Democrats have been pushing for new campaign finance reforms in light of the Supreme Court's Citizens United ruling, but, with Congress in recess this week and with more and more primaries being held, general election season is beginning to arrive--at which point corporations may begin the unfettered political spending that Democrats worry about.


National Journal's Eliza Newlin Carney reports on some of the difficulties of getting legislation passed quickly:
Indeed, the bill's authors have only token GOP backing in the House and none in the Senate. Reform advocates say they remain optimistic that some Republican senators will sign on. They note that historically, GOP leaders have pointed to full disclosure as the solution to the campaign finance mess.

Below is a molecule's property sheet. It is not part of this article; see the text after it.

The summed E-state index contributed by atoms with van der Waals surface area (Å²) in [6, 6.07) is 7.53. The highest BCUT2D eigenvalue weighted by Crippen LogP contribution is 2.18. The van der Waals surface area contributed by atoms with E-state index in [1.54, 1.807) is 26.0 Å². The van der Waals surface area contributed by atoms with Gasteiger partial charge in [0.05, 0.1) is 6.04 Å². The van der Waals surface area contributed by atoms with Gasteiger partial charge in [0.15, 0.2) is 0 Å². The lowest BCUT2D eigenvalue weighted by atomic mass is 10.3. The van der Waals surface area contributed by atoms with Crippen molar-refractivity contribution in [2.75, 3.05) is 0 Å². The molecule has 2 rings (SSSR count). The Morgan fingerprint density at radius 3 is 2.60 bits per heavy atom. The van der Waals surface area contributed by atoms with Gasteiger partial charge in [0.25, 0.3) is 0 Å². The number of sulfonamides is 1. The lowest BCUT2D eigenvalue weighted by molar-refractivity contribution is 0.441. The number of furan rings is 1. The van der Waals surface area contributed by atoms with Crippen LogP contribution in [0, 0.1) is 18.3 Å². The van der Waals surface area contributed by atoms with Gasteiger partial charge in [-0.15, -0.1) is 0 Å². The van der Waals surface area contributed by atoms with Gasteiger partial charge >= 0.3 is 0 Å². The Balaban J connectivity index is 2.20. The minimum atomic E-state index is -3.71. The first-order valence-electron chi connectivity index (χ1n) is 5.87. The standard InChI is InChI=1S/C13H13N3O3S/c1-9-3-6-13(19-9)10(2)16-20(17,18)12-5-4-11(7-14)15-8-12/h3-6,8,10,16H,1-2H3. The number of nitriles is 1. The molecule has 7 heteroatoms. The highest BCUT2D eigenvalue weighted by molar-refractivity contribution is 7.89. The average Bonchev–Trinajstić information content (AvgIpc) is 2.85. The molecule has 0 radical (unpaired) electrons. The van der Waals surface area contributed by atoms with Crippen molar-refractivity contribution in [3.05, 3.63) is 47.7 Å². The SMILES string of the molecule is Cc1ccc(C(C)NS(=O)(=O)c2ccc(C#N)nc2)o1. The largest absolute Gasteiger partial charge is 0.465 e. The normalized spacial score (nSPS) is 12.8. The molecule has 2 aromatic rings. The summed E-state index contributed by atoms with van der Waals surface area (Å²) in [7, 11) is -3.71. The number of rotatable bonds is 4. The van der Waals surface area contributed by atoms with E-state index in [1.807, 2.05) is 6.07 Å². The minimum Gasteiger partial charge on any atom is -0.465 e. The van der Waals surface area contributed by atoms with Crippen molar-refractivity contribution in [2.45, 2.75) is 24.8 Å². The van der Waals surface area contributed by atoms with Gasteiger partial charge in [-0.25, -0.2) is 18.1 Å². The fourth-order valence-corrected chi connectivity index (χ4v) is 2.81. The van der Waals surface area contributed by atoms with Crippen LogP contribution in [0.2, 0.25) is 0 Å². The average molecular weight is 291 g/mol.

But Democrats are quickly running out of time to enact the bill by this fall's election. A crowded legislative calendar delayed a scheduled House Rules Committee markup last week. When it finally does take up the bill following recess, the rules panel must contend with close to 40 amendments on everything from earmarks to shareholder protections and ending contribution limits.

The Democrats' bill would impose disclosure requirements on corporations and unions, which can now spend money directly on elections, and it would place limits on corporations with more than 20% foreign ownership, on government contractors, and government bailout recipients. It's being pushed in the House by Rep. Chris Van Hollen (MD) and in the Senate by Chuck Schumer (NY), the former chairs of the Democratic Congressional Campaign Committee and the Democratic Senatorial Campaign Committee, respectively, from the 2008 campaign cycle.